CAAF affirms in Huntzinger, but declines to find a blanket combat zone exception to the Fourth Amendment
CAAF has released its opinion in United States v. Huntzinger, No. 09-0589/AR, available here. The opinion affirms ACCA’s ruling. Chief Judge Effron wrote for a unanimous court.
The opinion declined to exempt combat zone living quarters from any Fourth Amendment protection:
[T]he granted issues concern the unique powers of search and seizure granted to military commanders under the application of the Fourth Amendment to members of the armed forces. These rules apply in domestic and deployed locations. Although the application of the rules and the exceptions therein depend upon the context, there is no general exception for locations or living quarters in a combat zone.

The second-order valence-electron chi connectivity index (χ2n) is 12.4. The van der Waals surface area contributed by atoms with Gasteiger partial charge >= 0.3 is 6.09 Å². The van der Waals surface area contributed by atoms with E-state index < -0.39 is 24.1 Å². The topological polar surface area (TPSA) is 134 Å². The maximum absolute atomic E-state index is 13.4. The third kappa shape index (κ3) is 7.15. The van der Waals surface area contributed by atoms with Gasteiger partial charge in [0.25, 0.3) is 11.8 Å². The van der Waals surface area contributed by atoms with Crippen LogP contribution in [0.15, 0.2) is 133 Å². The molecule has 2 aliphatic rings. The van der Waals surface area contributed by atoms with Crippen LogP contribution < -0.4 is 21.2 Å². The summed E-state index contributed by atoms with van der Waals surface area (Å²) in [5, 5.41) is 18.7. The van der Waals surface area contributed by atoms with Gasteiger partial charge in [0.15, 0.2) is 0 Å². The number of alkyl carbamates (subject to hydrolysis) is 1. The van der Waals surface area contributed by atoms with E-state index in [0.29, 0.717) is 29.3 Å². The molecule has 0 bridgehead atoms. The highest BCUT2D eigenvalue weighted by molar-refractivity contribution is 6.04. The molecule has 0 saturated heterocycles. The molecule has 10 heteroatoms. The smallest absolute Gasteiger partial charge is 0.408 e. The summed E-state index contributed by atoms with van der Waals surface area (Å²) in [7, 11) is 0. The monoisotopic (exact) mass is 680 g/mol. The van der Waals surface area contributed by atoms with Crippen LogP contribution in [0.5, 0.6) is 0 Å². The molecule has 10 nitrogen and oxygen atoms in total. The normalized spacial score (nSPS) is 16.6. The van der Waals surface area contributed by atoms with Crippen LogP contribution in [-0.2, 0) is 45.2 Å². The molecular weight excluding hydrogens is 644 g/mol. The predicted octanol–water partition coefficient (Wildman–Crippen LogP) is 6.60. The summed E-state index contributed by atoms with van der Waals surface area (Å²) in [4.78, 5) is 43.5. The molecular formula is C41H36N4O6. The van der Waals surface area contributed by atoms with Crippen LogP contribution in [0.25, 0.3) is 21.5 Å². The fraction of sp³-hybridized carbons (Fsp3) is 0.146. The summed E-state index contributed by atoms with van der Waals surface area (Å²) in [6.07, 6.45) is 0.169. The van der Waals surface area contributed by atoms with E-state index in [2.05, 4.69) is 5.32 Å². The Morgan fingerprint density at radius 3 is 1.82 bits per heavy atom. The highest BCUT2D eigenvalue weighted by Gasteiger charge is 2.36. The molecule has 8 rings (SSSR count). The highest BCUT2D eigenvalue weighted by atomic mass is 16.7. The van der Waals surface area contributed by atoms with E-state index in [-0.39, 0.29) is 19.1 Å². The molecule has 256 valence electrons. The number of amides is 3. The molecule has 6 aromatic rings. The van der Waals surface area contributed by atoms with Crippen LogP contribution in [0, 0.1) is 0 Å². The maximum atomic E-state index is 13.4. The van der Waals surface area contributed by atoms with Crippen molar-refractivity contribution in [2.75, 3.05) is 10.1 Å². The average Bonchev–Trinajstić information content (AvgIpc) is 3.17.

Huntzinger, slip op. at 8-9 (internal citation omitted). In affirming, CAAF expressly declined to rely on the military judge’s alternate ruling “that Appellant had no reasonable expectation of privacy in his living quarters.” Id., slip op. at 9. Under the facts of this case, CAAF held that the military judge appropriately concluded that the commanding officer “had a substantial basis for making a probable cause determination to authorize the search.” Id., slip op. at 15.